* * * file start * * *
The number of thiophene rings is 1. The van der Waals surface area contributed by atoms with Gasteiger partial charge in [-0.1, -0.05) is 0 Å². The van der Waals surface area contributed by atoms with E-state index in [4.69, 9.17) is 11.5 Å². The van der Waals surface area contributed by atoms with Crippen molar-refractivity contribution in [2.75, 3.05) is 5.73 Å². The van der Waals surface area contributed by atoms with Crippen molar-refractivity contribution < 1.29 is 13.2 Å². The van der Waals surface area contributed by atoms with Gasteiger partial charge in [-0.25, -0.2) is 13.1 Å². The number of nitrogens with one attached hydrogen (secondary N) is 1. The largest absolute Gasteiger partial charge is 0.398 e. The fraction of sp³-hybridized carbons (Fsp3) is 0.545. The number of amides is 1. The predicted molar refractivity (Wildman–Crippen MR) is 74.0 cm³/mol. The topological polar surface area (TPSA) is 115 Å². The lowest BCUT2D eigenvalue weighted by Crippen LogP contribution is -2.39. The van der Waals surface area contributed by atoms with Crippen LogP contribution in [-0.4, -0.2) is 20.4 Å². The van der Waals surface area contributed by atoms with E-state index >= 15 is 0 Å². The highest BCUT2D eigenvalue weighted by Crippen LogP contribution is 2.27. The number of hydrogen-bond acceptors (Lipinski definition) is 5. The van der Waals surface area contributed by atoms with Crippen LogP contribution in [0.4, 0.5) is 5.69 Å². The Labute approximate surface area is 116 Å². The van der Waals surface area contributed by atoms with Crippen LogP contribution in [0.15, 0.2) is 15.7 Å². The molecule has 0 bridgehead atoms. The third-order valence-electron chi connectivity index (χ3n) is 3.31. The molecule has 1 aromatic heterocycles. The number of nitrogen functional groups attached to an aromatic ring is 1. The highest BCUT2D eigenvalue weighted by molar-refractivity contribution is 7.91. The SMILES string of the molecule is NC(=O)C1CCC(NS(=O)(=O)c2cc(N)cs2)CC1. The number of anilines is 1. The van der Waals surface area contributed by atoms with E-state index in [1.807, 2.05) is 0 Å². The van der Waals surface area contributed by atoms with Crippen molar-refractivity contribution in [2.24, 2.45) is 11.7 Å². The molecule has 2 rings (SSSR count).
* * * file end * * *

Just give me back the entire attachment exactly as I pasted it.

The number of thiophene rings is 1. The van der Waals surface area contributed by atoms with Gasteiger partial charge in [-0.1, -0.05) is 0 Å². The van der Waals surface area contributed by atoms with E-state index in [4.69, 9.17) is 11.5 Å². The van der Waals surface area contributed by atoms with Crippen molar-refractivity contribution in [2.75, 3.05) is 5.73 Å². The van der Waals surface area contributed by atoms with Crippen molar-refractivity contribution < 1.29 is 13.2 Å². The van der Waals surface area contributed by atoms with Gasteiger partial charge in [-0.25, -0.2) is 13.1 Å². The number of nitrogens with one attached hydrogen (secondary N) is 1. The largest absolute Gasteiger partial charge is 0.398 e. The fraction of sp³-hybridized carbons (Fsp3) is 0.545. The number of amides is 1. The predicted molar refractivity (Wildman–Crippen MR) is 74.0 cm³/mol. The topological polar surface area (TPSA) is 115 Å². The lowest BCUT2D eigenvalue weighted by Crippen LogP contribution is -2.39. The van der Waals surface area contributed by atoms with Crippen LogP contribution in [-0.4, -0.2) is 20.4 Å². The van der Waals surface area contributed by atoms with E-state index >= 15 is 0 Å². The highest BCUT2D eigenvalue weighted by Crippen LogP contribution is 2.27. The number of hydrogen-bond acceptors (Lipinski definition) is 5. The van der Waals surface area contributed by atoms with Crippen LogP contribution in [0.4, 0.5) is 5.69 Å². The Labute approximate surface area is 116 Å². The van der Waals surface area contributed by atoms with Crippen LogP contribution in [0.15, 0.2) is 15.7 Å². The molecule has 0 bridgehead atoms. The third-order valence-electron chi connectivity index (χ3n) is 3.31. The molecule has 1 aromatic heterocycles. The number of nitrogen functional groups attached to an aromatic ring is 1. The highest BCUT2D eigenvalue weighted by molar-refractivity contribution is 7.91. The SMILES string of the molecule is NC(=O)C1CCC(NS(=O)(=O)c2cc(N)cs2)CC1. The number of anilines is 1. The van der Waals surface area contributed by atoms with E-state index in [1.807, 2.05) is 0 Å². The van der Waals surface area contributed by atoms with Crippen molar-refractivity contribution in [2.24, 2.45) is 11.7 Å². The molecule has 2 rings (SSSR count).